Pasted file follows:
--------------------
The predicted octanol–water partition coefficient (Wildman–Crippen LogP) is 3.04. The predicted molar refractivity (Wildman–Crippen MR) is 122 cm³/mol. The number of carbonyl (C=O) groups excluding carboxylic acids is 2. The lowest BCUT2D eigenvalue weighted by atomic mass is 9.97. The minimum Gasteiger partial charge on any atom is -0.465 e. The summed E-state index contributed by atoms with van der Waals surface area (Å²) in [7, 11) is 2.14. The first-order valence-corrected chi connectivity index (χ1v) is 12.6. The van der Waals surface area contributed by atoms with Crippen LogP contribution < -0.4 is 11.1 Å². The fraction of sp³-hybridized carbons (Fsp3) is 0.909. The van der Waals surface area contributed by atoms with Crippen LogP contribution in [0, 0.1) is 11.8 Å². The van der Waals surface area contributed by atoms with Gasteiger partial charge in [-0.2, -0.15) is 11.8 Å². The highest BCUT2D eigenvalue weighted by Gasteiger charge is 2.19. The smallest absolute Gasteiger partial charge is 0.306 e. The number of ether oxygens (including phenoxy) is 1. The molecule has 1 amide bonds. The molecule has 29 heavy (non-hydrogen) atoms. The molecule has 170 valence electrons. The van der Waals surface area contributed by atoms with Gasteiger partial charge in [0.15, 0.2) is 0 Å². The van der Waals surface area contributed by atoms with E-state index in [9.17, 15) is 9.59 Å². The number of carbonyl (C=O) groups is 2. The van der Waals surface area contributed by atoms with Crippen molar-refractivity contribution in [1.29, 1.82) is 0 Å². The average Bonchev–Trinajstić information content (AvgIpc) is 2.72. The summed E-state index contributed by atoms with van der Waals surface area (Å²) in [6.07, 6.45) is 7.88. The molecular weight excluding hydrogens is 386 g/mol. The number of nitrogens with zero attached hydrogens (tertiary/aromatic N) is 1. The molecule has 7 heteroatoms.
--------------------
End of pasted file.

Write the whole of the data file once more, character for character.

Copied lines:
The predicted octanol–water partition coefficient (Wildman–Crippen LogP) is 3.04. The predicted molar refractivity (Wildman–Crippen MR) is 122 cm³/mol. The number of carbonyl (C=O) groups excluding carboxylic acids is 2. The lowest BCUT2D eigenvalue weighted by atomic mass is 9.97. The minimum Gasteiger partial charge on any atom is -0.465 e. The summed E-state index contributed by atoms with van der Waals surface area (Å²) in [7, 11) is 2.14. The first-order valence-corrected chi connectivity index (χ1v) is 12.6. The van der Waals surface area contributed by atoms with Crippen LogP contribution < -0.4 is 11.1 Å². The fraction of sp³-hybridized carbons (Fsp3) is 0.909. The van der Waals surface area contributed by atoms with Crippen LogP contribution in [0, 0.1) is 11.8 Å². The van der Waals surface area contributed by atoms with Gasteiger partial charge in [-0.2, -0.15) is 11.8 Å². The highest BCUT2D eigenvalue weighted by Gasteiger charge is 2.19. The smallest absolute Gasteiger partial charge is 0.306 e. The number of ether oxygens (including phenoxy) is 1. The molecule has 1 amide bonds. The molecule has 29 heavy (non-hydrogen) atoms. The molecule has 170 valence electrons. The van der Waals surface area contributed by atoms with Gasteiger partial charge in [0.15, 0.2) is 0 Å². The van der Waals surface area contributed by atoms with E-state index in [9.17, 15) is 9.59 Å². The number of carbonyl (C=O) groups is 2. The van der Waals surface area contributed by atoms with Crippen molar-refractivity contribution in [1.29, 1.82) is 0 Å². The average Bonchev–Trinajstić information content (AvgIpc) is 2.72. The summed E-state index contributed by atoms with van der Waals surface area (Å²) in [6.07, 6.45) is 7.88. The molecular weight excluding hydrogens is 386 g/mol. The number of nitrogens with zero attached hydrogens (tertiary/aromatic N) is 1. The molecule has 7 heteroatoms.